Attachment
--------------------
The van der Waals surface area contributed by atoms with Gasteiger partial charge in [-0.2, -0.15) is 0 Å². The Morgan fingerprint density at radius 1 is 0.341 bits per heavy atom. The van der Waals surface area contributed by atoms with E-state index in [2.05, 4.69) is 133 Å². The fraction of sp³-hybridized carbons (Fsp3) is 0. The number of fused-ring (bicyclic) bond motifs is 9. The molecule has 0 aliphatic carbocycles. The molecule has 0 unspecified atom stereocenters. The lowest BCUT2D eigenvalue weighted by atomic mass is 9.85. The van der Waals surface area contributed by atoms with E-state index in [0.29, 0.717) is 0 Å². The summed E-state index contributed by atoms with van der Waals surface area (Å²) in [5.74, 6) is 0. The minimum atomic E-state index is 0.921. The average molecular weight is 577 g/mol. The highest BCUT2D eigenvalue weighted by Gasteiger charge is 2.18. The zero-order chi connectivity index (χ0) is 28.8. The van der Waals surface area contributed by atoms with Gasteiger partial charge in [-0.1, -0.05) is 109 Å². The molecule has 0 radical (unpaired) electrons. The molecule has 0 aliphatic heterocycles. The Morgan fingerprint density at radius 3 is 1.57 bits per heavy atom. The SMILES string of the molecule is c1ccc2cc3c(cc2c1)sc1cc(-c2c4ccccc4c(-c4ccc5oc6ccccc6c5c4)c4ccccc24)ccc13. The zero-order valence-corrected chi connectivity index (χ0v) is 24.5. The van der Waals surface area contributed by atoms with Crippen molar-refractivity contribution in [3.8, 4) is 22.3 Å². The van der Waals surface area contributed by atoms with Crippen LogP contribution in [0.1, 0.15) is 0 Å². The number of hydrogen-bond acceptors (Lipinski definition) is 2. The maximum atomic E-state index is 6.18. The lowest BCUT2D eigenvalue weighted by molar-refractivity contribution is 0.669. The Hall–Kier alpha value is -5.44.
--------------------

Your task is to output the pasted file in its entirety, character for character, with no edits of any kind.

The van der Waals surface area contributed by atoms with Gasteiger partial charge in [-0.2, -0.15) is 0 Å². The Morgan fingerprint density at radius 1 is 0.341 bits per heavy atom. The van der Waals surface area contributed by atoms with E-state index in [2.05, 4.69) is 133 Å². The fraction of sp³-hybridized carbons (Fsp3) is 0. The number of fused-ring (bicyclic) bond motifs is 9. The molecule has 0 aliphatic carbocycles. The molecule has 0 unspecified atom stereocenters. The lowest BCUT2D eigenvalue weighted by atomic mass is 9.85. The van der Waals surface area contributed by atoms with E-state index in [0.29, 0.717) is 0 Å². The summed E-state index contributed by atoms with van der Waals surface area (Å²) in [5.74, 6) is 0. The minimum atomic E-state index is 0.921. The average molecular weight is 577 g/mol. The highest BCUT2D eigenvalue weighted by Gasteiger charge is 2.18. The zero-order chi connectivity index (χ0) is 28.8. The van der Waals surface area contributed by atoms with Gasteiger partial charge in [-0.1, -0.05) is 109 Å². The molecule has 0 radical (unpaired) electrons. The molecule has 0 aliphatic heterocycles. The Morgan fingerprint density at radius 3 is 1.57 bits per heavy atom. The SMILES string of the molecule is c1ccc2cc3c(cc2c1)sc1cc(-c2c4ccccc4c(-c4ccc5oc6ccccc6c5c4)c4ccccc24)ccc13. The zero-order valence-corrected chi connectivity index (χ0v) is 24.5. The van der Waals surface area contributed by atoms with Crippen molar-refractivity contribution in [3.8, 4) is 22.3 Å². The van der Waals surface area contributed by atoms with Crippen LogP contribution in [0.1, 0.15) is 0 Å². The number of hydrogen-bond acceptors (Lipinski definition) is 2. The maximum atomic E-state index is 6.18. The lowest BCUT2D eigenvalue weighted by molar-refractivity contribution is 0.669. The Hall–Kier alpha value is -5.44.